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Development of a Knowledge Base on Desalination Concentrate and Salt Management

Project: 07-02
Year Released: 2013
Type: Report

Program: Principal
Funding Partners: Bureau of Reclamation, California Department of Water Resources, Water Research Foundation
Total Investment: $354,734 (Cash: $200,000, In-Kind: $154,734)

Principal Investigator: Mike Mickley, P.E., Ph.D., Mickley & Associates

Background

A critical issue for the estimated 320 U.S. municipal desalination facilities (96% of which are inland brackish water plants) is that few, if any, cost-effective environmentally sustainable concentrate management (CM) options exist for inland desalination facilities. In the past decade, increasing CM challenges have led to some plants not being built. The challenges continue to increase resulting in the need for a comprehensive knowledge base to define and characterize CM issues. This reference and a future CM guidance manual will support utility decision making relative to desalination (and more specifically CM) planning.

Goals and Objectives

The project gathers, analyzes, and synthesizes information that will support the objectives of:

  • identifying and defining issues that can affect municipal desalination facility decision-making needs—in regard to concentrate management,
  • providing an up-to-date information base supporting the understanding of concentrate management, and
  • defining a recommended approach for preparing a concentrate management guidance manual to be generated in a future project.

Research Approach

This report is as a knowledge base that may be useful to regulators, consultants, and engineering companies involved in municipal desalination concentrate management. Several approaches were applied for gathering and analysis of information, including:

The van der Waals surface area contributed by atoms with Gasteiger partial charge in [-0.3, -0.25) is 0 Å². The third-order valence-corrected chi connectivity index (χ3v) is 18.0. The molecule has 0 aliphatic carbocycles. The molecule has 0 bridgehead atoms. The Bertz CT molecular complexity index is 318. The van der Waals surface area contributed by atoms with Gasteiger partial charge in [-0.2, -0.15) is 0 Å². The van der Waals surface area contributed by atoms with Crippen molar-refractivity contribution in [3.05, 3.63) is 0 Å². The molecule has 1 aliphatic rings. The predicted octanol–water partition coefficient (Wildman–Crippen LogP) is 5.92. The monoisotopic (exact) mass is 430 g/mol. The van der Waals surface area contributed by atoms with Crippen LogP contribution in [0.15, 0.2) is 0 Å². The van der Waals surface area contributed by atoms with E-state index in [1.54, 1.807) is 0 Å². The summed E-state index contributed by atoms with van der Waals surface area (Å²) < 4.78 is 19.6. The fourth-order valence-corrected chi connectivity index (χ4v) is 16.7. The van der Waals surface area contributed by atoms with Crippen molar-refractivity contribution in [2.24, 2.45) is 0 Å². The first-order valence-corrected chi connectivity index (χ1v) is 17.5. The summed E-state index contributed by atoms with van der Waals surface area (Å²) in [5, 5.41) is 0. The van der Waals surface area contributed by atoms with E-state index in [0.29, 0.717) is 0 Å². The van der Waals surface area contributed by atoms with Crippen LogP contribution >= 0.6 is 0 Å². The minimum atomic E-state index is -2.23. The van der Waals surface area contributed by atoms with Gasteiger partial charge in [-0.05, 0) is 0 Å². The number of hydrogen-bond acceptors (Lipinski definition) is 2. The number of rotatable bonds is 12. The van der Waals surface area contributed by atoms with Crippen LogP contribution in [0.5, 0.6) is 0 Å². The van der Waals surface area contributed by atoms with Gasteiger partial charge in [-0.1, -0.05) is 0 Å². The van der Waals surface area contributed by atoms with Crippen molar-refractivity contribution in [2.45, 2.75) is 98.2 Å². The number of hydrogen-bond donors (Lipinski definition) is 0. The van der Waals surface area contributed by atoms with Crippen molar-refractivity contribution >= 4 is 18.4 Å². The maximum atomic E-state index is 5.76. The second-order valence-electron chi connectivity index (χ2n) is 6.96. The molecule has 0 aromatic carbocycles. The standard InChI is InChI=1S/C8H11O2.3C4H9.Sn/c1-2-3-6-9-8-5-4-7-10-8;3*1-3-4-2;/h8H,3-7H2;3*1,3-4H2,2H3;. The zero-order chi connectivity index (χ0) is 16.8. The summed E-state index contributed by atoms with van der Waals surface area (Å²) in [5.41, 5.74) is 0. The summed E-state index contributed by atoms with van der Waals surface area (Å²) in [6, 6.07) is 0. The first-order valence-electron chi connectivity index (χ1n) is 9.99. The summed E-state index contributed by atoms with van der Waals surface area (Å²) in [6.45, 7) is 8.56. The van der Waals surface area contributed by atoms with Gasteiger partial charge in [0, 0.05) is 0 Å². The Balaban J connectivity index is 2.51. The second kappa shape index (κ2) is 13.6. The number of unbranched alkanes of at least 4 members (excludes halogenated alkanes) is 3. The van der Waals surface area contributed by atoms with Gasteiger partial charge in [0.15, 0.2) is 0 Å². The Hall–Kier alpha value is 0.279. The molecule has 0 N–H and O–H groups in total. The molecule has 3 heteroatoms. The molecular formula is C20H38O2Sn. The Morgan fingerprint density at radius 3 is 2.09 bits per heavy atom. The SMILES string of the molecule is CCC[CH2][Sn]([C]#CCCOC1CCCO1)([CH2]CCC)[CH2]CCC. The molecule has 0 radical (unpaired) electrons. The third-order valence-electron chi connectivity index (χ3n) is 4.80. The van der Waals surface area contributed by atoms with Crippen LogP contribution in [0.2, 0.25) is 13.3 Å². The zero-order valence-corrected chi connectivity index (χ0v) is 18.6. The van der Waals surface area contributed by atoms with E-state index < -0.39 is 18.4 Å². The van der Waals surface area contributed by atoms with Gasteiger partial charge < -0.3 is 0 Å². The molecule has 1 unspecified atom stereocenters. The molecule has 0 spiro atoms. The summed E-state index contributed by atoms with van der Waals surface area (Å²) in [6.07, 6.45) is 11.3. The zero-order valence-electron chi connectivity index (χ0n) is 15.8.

• a survey of municipal desalination facilities
  • telephone conversations with U.S. EPA and state regulators
  • participation in various desalination research workshops
  • a review of the desalination and saline management literature
  • an information-gathering workshop with utilities, consultants, and regulators

Information was obtained from municipal and non-municipal industries, including international as well as U.S. sources. Other industries and countries were included to ensure a broad understanding of technologies, salinity management options and practices, and emerging issues.

Findings and Conclusions

The information obtained was used to develop a characterization of concentrate management options, practices, trends, and needs and to define present and future issues related to concentrate management. The report is an examination of this information and a concise description of concentrate management issues, along with detailed supportive information.

Findings from the survey and other information gathering project efforts include:

  • An increased number of plants are treating source water for removal of contaminants as well as for salinity reduction.
  • An increased number of plants have concentrate containing contaminants that restrict CM options or require treatment to remove the contaminants prior to disposal.
  • Some desalination plants have not been built due to CM issues.
  • CM is increasingly being considered in the context of integrated watershed water resource management.
  • Discharge/disposal regulations are likely to become more stringent due to numeric nutrient standards, emerging contaminants, and other contaminants being considered for regulation.
  • Desalination treatment processing will become more complex and will produce concentrate that will require additional treatment prior to using some CM options.
  • There has been increased interest in high recovery processing usually under the labels of volume reduction or concentrate/brine minimization.
  • Similarly, there has been increased interest in salt recovery from concentrate as a means of reducing waste and providing a product of value whose sale can offset operating costs. The most frequently mentioned CM issues of existing desalination plants are:
    •  the time, effort, and thus cost of obtaining the concentrate disposal permit
    • the time, effort, and thus cost of monitoring concentrate characteristics for permit compliance.
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